FIG. 12 is a sectional view taken generally along the line 12-12 in FIG. 11, showing a coking chamber which has been reconstructed in accordance with the principles of this invention.

FIGS. 13a-13c bottom views of various ceiling blocks, FIG. 13a illustrating blocks used for forming a smoke hole, FIG. 13b illustrating blocks used for forming charge holes, and FIG. 13c illustrating blocks used for forming a gas take off.

FIG. 14 is a sectional view taken generally along the line 14-14 in FIG. 11, showing a heating wall and the ceiling above it which have been reconstructed in accordance with the principles of this invention.

FIGS. 15a-15d show bottom views of ceiling modules used in the ceiling reconstruction shown in FIG. 14.

FIG. 15e shows a sliding block which is used with the sliding ceiling module shown in FIG. 15d.

DETAILED DESCRIPTION

In General

FIG. 1 shows an overall view of a portion of a conventional coke oven battery. The battery is indicated generally at 10. Volatiles driven off during the coking process flow from standpipes 12 to a collector 14 for further processing. The coke oven battery includes a plurality of coking chambers 16 (FIG. 2), each chamber extending the length of the battery from the pusher side 18 to the coke side 19 (FIG. 12). Each coking chamber is slightly tapered and is provided with fully removable doors on the two opposing ends, with the taper widening from, for example sixteen inches at the door 20 (FIG. 2) on the first or pushing side to nineteen inches at the door (not shown) on the second or coke side. Each coking chamber may be 15 meters in length and may have a height of 3 to 6 meters, though these dimensions vary for different coke oven batteries.

The coking chambers 16 are separated from each other by heating walls indicated generally at 22 in FIG. 2. In a conventional battery, the heating walls are formed from rows or courses of silica bricks, with hundreds of bricks to each course. Each heating wall has a plurality of flues 30 (FIG. 8d), which terminate in upper apertures 24, which flues typically are alternated between heating cycles and drafting cycles. Gas and heated air are introduced into the flues through gas nozzles 57 and air ports 58 in air/gas port modules 59 at the bottom of the flues. FIGS. 4 and 5a-5d show the air/gas port modules 59 which are disposed below the heating walls, each module having an air port 58 and a tapered gas port 56 which receives a gas nozzle 57. The air and gas are ignited, the burning gas in turn heating the heating walls to a temperature typically in the range of 2100 degrees to 2500 degrees Fahrenheit (1150 degrees to 1370 degrees Celsius).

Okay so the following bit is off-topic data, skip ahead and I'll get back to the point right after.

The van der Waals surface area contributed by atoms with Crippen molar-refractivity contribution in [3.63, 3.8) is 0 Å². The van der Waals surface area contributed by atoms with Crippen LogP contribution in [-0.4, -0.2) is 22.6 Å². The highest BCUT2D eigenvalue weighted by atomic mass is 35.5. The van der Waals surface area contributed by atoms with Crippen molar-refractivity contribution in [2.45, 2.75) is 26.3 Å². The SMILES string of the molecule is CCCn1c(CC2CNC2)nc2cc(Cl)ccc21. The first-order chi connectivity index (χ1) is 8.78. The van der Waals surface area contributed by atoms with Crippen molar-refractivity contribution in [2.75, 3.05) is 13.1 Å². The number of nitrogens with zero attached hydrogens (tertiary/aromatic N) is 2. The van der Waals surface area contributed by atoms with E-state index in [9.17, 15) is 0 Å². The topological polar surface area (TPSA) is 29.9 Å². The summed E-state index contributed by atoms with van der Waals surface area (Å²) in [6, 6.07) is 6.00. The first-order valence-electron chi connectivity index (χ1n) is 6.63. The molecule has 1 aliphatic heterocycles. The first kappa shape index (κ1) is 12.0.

When the coking cycle for a particular coking chamber is completed, the doors are removed by the a door mechanism, not shown, and then a pusher ram 54 is introduced from the pusher side into the coking chamber to push the coke from within the coking chamber, the coke being discharged through a coke guide 25 and then into a quenching car 27. It should be noted at this point, that the foregoing structure of the coke oven battery and manner of operation of it are well known in the art.

An on-going problem in the operation of a coking oven battery is the progressive deterioration of the heating walls between the coke oven chambers. In the past it has been the practice to initially repair a heating wall by spraying the surface with a suitable slurry of sprayable refractory gunning material. While this will slow down the deterioration of the wall surfaces of the coking chamber, eventually it will be necessary to rebuild at least an end portion of the heating wall, and eventually it may become necessary to reconstruct an entire heating wall. Repair or reconstruction of the wall is done by shutting off the air and gas flow to the heating wall so that there is no combustion within the flues, insulating the area which is to be repaired or replaced by placing wall insulation on the surface of the adjacent heating walls. The wall is repaired or replaced with either new silica bricks or bricks made from a refractory repair mix. Because of the large number of bricks which are employed in a heating wall, this is a very time-consuming process, typically taking approximately 2 to 3 weeks for an end wall repair, and 6 to 8 weeks or longer for the reconstruction of an entire heating wall.